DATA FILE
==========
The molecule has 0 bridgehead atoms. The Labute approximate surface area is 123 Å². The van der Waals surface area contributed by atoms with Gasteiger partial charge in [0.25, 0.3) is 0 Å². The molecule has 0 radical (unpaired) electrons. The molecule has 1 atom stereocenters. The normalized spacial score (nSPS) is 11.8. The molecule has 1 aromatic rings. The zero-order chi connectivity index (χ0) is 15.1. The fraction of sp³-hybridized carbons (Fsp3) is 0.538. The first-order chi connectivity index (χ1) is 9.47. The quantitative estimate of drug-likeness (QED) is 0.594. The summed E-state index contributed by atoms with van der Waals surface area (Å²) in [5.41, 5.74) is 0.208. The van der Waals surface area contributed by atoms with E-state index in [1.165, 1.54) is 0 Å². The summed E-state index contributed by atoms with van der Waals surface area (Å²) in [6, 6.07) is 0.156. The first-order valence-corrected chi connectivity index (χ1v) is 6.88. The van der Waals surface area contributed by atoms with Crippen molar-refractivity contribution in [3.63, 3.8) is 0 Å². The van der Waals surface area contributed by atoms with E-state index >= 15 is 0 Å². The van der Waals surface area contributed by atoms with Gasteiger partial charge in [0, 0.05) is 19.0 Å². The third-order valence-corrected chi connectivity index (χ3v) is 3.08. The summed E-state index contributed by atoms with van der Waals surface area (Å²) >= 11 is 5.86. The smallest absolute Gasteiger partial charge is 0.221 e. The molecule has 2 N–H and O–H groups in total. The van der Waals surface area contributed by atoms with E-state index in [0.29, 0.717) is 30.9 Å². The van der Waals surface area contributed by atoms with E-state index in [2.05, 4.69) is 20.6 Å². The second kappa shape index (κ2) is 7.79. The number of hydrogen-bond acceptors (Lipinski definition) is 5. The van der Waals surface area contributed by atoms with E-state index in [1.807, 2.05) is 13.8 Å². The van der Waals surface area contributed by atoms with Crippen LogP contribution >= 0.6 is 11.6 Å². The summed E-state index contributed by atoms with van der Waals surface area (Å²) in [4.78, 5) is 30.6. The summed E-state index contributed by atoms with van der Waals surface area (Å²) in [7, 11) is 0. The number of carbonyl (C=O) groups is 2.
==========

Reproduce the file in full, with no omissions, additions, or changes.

The molecule has 0 bridgehead atoms. The Labute approximate surface area is 123 Å². The van der Waals surface area contributed by atoms with Gasteiger partial charge in [0.25, 0.3) is 0 Å². The molecule has 0 radical (unpaired) electrons. The molecule has 1 atom stereocenters. The normalized spacial score (nSPS) is 11.8. The molecule has 1 aromatic rings. The zero-order chi connectivity index (χ0) is 15.1. The fraction of sp³-hybridized carbons (Fsp3) is 0.538. The first-order chi connectivity index (χ1) is 9.47. The quantitative estimate of drug-likeness (QED) is 0.594. The summed E-state index contributed by atoms with van der Waals surface area (Å²) in [5.41, 5.74) is 0.208. The van der Waals surface area contributed by atoms with E-state index in [1.165, 1.54) is 0 Å². The summed E-state index contributed by atoms with van der Waals surface area (Å²) in [6, 6.07) is 0.156. The first-order valence-corrected chi connectivity index (χ1v) is 6.88. The van der Waals surface area contributed by atoms with Crippen molar-refractivity contribution in [3.63, 3.8) is 0 Å². The van der Waals surface area contributed by atoms with E-state index >= 15 is 0 Å². The van der Waals surface area contributed by atoms with Gasteiger partial charge in [0, 0.05) is 19.0 Å². The third-order valence-corrected chi connectivity index (χ3v) is 3.08. The summed E-state index contributed by atoms with van der Waals surface area (Å²) >= 11 is 5.86. The smallest absolute Gasteiger partial charge is 0.221 e. The molecule has 2 N–H and O–H groups in total. The van der Waals surface area contributed by atoms with E-state index in [0.29, 0.717) is 30.9 Å². The van der Waals surface area contributed by atoms with E-state index in [2.05, 4.69) is 20.6 Å². The second kappa shape index (κ2) is 7.79. The number of hydrogen-bond acceptors (Lipinski definition) is 5. The van der Waals surface area contributed by atoms with E-state index in [1.807, 2.05) is 13.8 Å². The van der Waals surface area contributed by atoms with Crippen LogP contribution >= 0.6 is 11.6 Å². The summed E-state index contributed by atoms with van der Waals surface area (Å²) in [4.78, 5) is 30.6. The summed E-state index contributed by atoms with van der Waals surface area (Å²) in [7, 11) is 0. The number of carbonyl (C=O) groups is 2.